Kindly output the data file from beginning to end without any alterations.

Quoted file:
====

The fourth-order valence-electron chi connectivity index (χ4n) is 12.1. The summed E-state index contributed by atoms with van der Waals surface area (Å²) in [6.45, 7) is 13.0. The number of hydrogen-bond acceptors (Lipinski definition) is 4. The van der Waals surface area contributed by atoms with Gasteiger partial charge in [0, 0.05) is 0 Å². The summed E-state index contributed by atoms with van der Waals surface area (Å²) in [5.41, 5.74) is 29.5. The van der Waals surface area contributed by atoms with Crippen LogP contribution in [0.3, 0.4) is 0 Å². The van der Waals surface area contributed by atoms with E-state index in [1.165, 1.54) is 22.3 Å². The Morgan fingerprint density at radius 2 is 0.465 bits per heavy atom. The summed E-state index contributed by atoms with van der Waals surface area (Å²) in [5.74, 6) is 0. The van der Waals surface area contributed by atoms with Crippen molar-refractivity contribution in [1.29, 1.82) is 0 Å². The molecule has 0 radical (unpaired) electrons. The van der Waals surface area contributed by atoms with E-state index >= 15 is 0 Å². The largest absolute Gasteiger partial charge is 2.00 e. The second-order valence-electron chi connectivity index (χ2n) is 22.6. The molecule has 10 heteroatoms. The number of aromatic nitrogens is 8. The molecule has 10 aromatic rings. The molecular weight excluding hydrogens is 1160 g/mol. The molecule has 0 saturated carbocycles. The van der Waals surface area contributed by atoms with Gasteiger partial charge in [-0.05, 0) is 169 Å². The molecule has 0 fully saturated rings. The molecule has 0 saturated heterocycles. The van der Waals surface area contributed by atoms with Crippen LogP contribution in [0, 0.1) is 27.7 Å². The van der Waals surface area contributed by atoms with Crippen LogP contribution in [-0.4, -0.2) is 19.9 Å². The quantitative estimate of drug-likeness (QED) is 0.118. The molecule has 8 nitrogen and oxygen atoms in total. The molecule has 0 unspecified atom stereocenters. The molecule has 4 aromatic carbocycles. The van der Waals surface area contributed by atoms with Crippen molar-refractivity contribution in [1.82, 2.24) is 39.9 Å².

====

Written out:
The fourth-order valence-electron chi connectivity index (χ4n) is 12.1. The summed E-state index contributed by atoms with van der Waals surface area (Å²) in [6.45, 7) is 13.0. The number of hydrogen-bond acceptors (Lipinski definition) is 4. The van der Waals surface area contributed by atoms with Gasteiger partial charge in [0, 0.05) is 0 Å². The summed E-state index contributed by atoms with van der Waals surface area (Å²) in [5.41, 5.74) is 29.5. The van der Waals surface area contributed by atoms with Crippen LogP contribution in [0.3, 0.4) is 0 Å². The van der Waals surface area contributed by atoms with E-state index in [1.165, 1.54) is 22.3 Å². The Morgan fingerprint density at radius 2 is 0.465 bits per heavy atom. The summed E-state index contributed by atoms with van der Waals surface area (Å²) in [5.74, 6) is 0. The van der Waals surface area contributed by atoms with Crippen molar-refractivity contribution in [1.29, 1.82) is 0 Å². The molecule has 0 radical (unpaired) electrons. The van der Waals surface area contributed by atoms with E-state index >= 15 is 0 Å². The largest absolute Gasteiger partial charge is 2.00 e. The second-order valence-electron chi connectivity index (χ2n) is 22.6. The molecule has 10 heteroatoms. The number of aromatic nitrogens is 8. The molecule has 10 aromatic rings. The molecular weight excluding hydrogens is 1160 g/mol. The molecule has 0 saturated carbocycles. The van der Waals surface area contributed by atoms with Gasteiger partial charge in [-0.05, 0) is 169 Å². The molecule has 0 fully saturated rings. The molecule has 0 saturated heterocycles. The van der Waals surface area contributed by atoms with Crippen LogP contribution in [0, 0.1) is 27.7 Å². The van der Waals surface area contributed by atoms with Crippen LogP contribution in [-0.4, -0.2) is 19.9 Å². The quantitative estimate of drug-likeness (QED) is 0.118. The molecule has 8 nitrogen and oxygen atoms in total. The molecule has 0 unspecified atom stereocenters. The molecule has 4 aromatic carbocycles. The van der Waals surface area contributed by atoms with Crippen molar-refractivity contribution in [1.82, 2.24) is 39.9 Å².